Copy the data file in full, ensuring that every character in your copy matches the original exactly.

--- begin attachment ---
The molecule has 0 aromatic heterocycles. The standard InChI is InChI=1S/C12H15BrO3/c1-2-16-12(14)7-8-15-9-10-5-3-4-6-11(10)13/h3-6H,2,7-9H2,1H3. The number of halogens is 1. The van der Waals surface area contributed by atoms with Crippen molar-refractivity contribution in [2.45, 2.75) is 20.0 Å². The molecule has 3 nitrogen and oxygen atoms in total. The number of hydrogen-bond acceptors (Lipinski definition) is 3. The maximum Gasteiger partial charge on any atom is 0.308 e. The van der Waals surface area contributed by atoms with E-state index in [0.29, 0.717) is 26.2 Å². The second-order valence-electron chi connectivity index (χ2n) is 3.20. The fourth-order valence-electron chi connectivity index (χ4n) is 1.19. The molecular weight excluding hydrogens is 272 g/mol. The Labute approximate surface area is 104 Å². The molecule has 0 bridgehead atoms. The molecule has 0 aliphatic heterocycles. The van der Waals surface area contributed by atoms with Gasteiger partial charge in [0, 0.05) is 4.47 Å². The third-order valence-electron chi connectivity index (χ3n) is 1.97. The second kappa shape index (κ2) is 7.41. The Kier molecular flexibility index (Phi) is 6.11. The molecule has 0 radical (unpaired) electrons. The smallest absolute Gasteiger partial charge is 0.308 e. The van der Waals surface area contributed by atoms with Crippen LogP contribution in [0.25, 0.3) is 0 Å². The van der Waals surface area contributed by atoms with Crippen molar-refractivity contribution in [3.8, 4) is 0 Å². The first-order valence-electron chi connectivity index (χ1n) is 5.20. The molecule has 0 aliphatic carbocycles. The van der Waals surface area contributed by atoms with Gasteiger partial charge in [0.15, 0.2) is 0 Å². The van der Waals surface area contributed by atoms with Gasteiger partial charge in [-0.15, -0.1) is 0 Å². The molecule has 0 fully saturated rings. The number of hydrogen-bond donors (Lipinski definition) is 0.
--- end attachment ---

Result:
The molecule has 0 aromatic heterocycles. The standard InChI is InChI=1S/C12H15BrO3/c1-2-16-12(14)7-8-15-9-10-5-3-4-6-11(10)13/h3-6H,2,7-9H2,1H3. The number of halogens is 1. The van der Waals surface area contributed by atoms with Crippen molar-refractivity contribution in [2.45, 2.75) is 20.0 Å². The molecule has 3 nitrogen and oxygen atoms in total. The number of hydrogen-bond acceptors (Lipinski definition) is 3. The maximum Gasteiger partial charge on any atom is 0.308 e. The van der Waals surface area contributed by atoms with E-state index in [0.29, 0.717) is 26.2 Å². The second-order valence-electron chi connectivity index (χ2n) is 3.20. The fourth-order valence-electron chi connectivity index (χ4n) is 1.19. The molecular weight excluding hydrogens is 272 g/mol. The Labute approximate surface area is 104 Å². The molecule has 0 bridgehead atoms. The molecule has 0 aliphatic heterocycles. The van der Waals surface area contributed by atoms with Gasteiger partial charge in [0, 0.05) is 4.47 Å². The third-order valence-electron chi connectivity index (χ3n) is 1.97. The second kappa shape index (κ2) is 7.41. The Kier molecular flexibility index (Phi) is 6.11. The molecule has 0 radical (unpaired) electrons. The smallest absolute Gasteiger partial charge is 0.308 e. The van der Waals surface area contributed by atoms with Crippen LogP contribution in [0.25, 0.3) is 0 Å². The van der Waals surface area contributed by atoms with Crippen molar-refractivity contribution in [3.8, 4) is 0 Å². The first-order valence-electron chi connectivity index (χ1n) is 5.20. The molecule has 0 aliphatic carbocycles. The van der Waals surface area contributed by atoms with Gasteiger partial charge in [0.15, 0.2) is 0 Å². The van der Waals surface area contributed by atoms with Gasteiger partial charge in [-0.15, -0.1) is 0 Å². The molecule has 0 fully saturated rings. The number of hydrogen-bond donors (Lipinski definition) is 0.